HBO’s Friday night “Real Time” salon heats up with a Kennedy who has has gone rogue with a tell-all memoir about how it was growing up with two alcoholic parents in a family that essentially protected the substance abuser and was dubious at best when dealing with mental illness.
Kennedy’s book “A Common Struggle” is inspiring those who help the addicted and their families to speak up in support of his efforts. Back in May of 2006, then Congressman Patrick Kennedy, Sen. Ted Kennedy’s youngest child, plowed his car into a Capitol Hill police barricade at three in the morning. He was, by his own admission on CBS’ “60 Minutes,” fueled by Poland Springs water bottles filled with vodka and Bayer aspirin bottles filled with OxyContin.
For the first time, a Kennedy has broken the “family code” and spoken out about alcohol abuse and mental illness within the prominent family. Mental illness has been a Kennedy problem since Joseph Kennedy, the grandfather of Patrick, had his own daughter Rosemary lobotomized and sent away to an asylum just before Jack (JFK) was an American president.
Bill Maher’s other guests include Massachusetts’ native Ernest Moniz, United States Secretary of Energy, as the top-of-show interview guest. Moniz appeared after Donald Trump on The Late Show with Stephen Colbert.
Moniz appeared on Colbert to explain that the nuclear deal with Iran:
“The deal’s going through and frankly I think it will stop Iran from having a nuclear weapon,” said Moniz, who was the head of MIT’s physics department before his 2013 appointment as head of the Department of Energy.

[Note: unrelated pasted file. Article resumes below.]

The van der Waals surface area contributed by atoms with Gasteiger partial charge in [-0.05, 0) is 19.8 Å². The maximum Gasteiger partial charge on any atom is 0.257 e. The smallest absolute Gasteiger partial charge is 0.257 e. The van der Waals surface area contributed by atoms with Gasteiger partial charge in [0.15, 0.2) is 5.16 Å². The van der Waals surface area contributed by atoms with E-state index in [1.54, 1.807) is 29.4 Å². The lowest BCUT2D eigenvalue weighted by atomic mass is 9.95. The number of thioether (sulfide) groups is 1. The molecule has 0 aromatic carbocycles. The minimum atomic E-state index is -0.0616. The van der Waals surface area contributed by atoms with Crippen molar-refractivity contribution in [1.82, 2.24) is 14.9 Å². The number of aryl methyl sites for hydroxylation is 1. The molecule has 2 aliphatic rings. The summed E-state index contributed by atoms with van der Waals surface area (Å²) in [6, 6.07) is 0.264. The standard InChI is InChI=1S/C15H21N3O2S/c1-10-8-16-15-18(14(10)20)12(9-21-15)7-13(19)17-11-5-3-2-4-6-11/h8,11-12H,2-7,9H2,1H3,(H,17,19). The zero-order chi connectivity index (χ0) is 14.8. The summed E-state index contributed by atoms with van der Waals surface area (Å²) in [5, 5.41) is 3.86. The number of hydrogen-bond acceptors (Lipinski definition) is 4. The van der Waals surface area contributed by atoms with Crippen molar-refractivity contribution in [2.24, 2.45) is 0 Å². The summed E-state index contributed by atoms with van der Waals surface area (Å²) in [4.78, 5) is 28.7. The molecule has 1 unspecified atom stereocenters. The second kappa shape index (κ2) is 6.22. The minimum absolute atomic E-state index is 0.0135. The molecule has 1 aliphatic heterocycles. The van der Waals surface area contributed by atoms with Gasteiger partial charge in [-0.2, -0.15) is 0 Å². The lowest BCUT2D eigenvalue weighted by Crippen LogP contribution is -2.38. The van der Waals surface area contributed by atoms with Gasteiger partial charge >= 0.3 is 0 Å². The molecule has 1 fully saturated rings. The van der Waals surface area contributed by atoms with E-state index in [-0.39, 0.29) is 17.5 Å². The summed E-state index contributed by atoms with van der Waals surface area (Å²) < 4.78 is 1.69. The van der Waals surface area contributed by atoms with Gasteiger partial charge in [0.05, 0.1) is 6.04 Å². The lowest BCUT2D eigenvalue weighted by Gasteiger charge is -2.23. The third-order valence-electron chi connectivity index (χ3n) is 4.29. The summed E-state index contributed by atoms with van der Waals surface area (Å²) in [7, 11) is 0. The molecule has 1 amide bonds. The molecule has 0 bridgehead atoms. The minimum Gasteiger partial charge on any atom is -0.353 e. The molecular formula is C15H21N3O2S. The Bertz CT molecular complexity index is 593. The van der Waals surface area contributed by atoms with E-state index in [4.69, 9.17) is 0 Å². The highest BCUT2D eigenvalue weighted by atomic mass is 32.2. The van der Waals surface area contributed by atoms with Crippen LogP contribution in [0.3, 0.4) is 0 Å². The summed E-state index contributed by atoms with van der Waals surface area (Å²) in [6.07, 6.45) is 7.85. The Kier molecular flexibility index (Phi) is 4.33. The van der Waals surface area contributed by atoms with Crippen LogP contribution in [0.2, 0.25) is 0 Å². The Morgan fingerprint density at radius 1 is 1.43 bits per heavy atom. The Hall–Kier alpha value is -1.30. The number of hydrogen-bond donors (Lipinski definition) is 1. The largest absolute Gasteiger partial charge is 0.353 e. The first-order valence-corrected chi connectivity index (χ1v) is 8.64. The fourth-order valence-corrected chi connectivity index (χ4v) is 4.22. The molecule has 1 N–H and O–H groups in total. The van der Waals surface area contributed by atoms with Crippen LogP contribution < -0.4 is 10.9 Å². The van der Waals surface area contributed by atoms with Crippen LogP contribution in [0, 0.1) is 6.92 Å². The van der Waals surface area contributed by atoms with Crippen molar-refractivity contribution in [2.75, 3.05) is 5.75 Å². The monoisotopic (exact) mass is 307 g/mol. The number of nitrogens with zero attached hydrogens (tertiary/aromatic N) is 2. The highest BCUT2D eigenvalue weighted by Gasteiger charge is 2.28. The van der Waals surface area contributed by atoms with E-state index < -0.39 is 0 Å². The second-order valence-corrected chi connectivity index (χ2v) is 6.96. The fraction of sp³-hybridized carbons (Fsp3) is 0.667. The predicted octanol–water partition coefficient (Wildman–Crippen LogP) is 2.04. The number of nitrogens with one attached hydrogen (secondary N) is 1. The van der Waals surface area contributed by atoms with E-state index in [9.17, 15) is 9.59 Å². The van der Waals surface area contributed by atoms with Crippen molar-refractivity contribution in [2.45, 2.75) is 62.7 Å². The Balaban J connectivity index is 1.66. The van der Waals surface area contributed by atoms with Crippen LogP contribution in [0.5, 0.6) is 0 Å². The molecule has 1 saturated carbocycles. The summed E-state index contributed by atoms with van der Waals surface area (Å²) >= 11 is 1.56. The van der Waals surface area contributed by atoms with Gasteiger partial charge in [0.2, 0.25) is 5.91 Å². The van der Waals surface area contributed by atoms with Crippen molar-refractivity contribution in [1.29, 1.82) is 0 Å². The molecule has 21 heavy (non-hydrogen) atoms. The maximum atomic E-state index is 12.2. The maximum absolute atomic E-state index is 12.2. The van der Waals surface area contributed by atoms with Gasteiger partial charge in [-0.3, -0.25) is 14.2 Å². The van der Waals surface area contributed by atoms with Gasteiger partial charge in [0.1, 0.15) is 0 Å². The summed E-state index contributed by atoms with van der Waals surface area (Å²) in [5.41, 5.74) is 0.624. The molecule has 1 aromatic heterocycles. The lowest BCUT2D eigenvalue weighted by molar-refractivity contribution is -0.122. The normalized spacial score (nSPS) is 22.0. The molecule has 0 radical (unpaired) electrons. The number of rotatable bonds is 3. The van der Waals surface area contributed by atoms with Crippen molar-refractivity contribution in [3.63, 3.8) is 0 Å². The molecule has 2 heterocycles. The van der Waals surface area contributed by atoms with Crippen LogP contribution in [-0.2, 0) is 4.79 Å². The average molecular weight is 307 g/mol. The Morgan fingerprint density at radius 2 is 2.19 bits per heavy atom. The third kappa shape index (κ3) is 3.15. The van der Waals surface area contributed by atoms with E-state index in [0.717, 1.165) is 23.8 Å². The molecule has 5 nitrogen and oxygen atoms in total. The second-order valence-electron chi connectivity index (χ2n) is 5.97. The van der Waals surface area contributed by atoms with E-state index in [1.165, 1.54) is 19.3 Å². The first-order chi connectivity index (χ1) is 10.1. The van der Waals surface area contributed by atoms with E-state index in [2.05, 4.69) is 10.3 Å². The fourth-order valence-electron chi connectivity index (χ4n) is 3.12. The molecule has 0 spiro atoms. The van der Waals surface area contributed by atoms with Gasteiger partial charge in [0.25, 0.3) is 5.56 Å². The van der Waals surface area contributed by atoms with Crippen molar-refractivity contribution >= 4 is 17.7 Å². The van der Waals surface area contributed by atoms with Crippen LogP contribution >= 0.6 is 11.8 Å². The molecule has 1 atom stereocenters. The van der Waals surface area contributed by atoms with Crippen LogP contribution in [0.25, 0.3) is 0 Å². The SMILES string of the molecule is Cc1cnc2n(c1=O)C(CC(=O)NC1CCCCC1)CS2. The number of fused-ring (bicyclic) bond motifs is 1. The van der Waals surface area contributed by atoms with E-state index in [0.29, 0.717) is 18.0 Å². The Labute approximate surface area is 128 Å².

“It’s the first time there actually is this requirement to cooperate,” said Moniz, who negotiated the deal this summer with Secretary of State John Kerry.
Colbert asked if 24 days was not enough time for Iran to conceal any nuclear development.
“There have been allusions to throwing drugs down the toilet. It doesn’t work that way, the nuclear material,” Moniz replied,
The roundtable guests are Anne-Marie Slaughter, president and CEO, New America, blogger Andrew Sullivan and musician Rob Thomas.
Other HBO playdates: Oct. 11 (2:00 p.m.), 12 (3:05 a.m.), 13 (4:00 p.m.) and 14 (11:30 p.m.)
HBO2 playdates: Oct. 9 (1:20 a.m.), 10 (8:00 a.m., 11:30 p.m.), 11 (6:55 p.m.), 12 (8:00 p.m.) and 13 (10:30 p.m.)
REAL TIME WITH BILL MAHER is also available on HBO NOW and HBO GO.
Monsters and Critics has hailed Maher as “a singular voice of pragmatic reason in a landscape of polarized pussies,” while Variety noted, “There may not be a more eclectic guest list on all of television.”
Maher headlined his first special on the network in 1989 and has starred in ten solo specials to date, including the hour-long presentations “Bill Maher: Live from D.C.,” “Bill Maher…But I’m Not Wrong,” “The Decider” and “I’m Swiss” (both nominated for an Emmy® in the Outstanding Variety, Music or Comedy Special category), “Victory Begins at Home,” “Be More Cynical,” “The Golden Goose Special” and “Stuff That Struck Me Funny,” and two half-hour stand-up specials, plus the specials “30 Seconds Over Washington” and “Comic Relief VI™.”
Maher is also an executive producer of the innovative news magazine show “VICE,” which returns for its fourth season next year on HBO.